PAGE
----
Recruiting, Talent

Passive Recruiting Options You May Not Have Tried

We’ve all seen the headlines: unemployment is at lows not seen in years. Employers are struggling to fill vacancies. Applicants are ghosting employers, even after accepting job offers.

hiringWith no end to this situation yet in sight, one tactic many employers are using is to reach out to passive candidates. Passive candidates are those who may be open to taking a new job, but are not actively searching for one. Considering the fact that a large majority of the workforce admits to being open to taking a new job, passive candidates are a big resource to look into.

There are a lot of ways to reach out to passive candidates, from simply contacting them via social media, to starting an entire campaign to try to entice passive candidates to become active ones. Let’s take a look at a few strategies and options:

  • Utilize technology that can do the searching for you. Today’s tech can help to review candidate profiles online and make assessments that break down which candidates are more likely to be willing to take a new role. Consider using new tools to allow technology to do more of the sourcing work.
  • Train HR team members (and anyone else involved in recruiting) about ways to source passive candidates. They may simply not be on their radar.
  • Take advantage of the networks already available to you. People are more likely to be receptive to having a conversation with someone about a job opportunity if they know how you found them—especially if you found them through a mutual connection. It softens the opening conversation.
  • Consider implementing an employee referral program. Referral programs can be an excellent way to find passive candidates because your employees may already know people who would be perfect for the job but aren’t looking.
  • Branch out beyond LinkedIn when using social media to find possible candidates. For example, Twitter searches could help you find industry leaders who use relevant hashtags and who frequently post about relevant topics. Consider using the paid options of the various social media platforms to create and improve awareness of your employment brand.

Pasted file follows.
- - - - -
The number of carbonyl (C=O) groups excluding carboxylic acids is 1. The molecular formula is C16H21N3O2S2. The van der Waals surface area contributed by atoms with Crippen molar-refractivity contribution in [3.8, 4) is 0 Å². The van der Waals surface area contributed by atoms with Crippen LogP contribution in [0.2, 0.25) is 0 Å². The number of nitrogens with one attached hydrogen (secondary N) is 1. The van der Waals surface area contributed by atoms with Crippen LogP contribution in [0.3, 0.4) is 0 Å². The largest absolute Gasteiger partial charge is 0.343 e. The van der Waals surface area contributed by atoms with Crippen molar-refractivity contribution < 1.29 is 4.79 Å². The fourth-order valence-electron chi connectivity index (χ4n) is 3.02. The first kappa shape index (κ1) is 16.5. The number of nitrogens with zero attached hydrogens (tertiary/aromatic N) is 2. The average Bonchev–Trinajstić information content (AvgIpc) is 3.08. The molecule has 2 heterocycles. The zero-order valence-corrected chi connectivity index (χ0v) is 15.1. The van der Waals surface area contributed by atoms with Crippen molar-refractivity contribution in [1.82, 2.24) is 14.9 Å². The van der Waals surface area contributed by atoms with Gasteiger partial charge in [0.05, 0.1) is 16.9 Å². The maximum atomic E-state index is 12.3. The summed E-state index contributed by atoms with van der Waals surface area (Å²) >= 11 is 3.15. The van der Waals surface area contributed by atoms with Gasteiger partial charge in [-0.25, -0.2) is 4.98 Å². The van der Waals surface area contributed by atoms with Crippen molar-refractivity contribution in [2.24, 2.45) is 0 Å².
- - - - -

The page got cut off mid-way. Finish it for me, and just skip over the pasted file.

• Review previous applicants from roles you’ve posted in the past. Some of those candidates may be willing to consider working for you even if they’re now settled into a different role. They’ve already expressed interest in the past, and hopefully have some of the qualifications you’re now looking for.
  • If you have an in-house recruiting team, consider assigning a specific person to passive outreach. This can be useful because reaching out to passive candidates requires different techniques than interacting with active job seekers. Since they’re not actively job seeking, so you’ll have to do more selling of the role and the benefits of coming to your organization.
  • Be sure to work closely with other departments to ensure that the organization’s web presence is updated and consistent. When a passive candidate takes the first steps of researching the employer, they need to be able to find relevant information about the organization quickly, including information on what it’s like to work there. If this doesn’t already exist, take steps to help make that happen. For example, potential applicants should easily be able to find information on the working environment, the organizational culture, and the types of benefits on offer.

What other steps has your organization taken to reach out to passive candidates? Is this a technique you use routinely, or only when sourcing for hard-to-fill roles?

Bridget Miller is a business consultant with a specialized MBA in International Economics and Management, which provides a unique perspective on business challenges. She’s been working in the corporate world for over 15 years, with experience across multiple diverse departments including HR, sales, marketing, IT, commercial development, and training.

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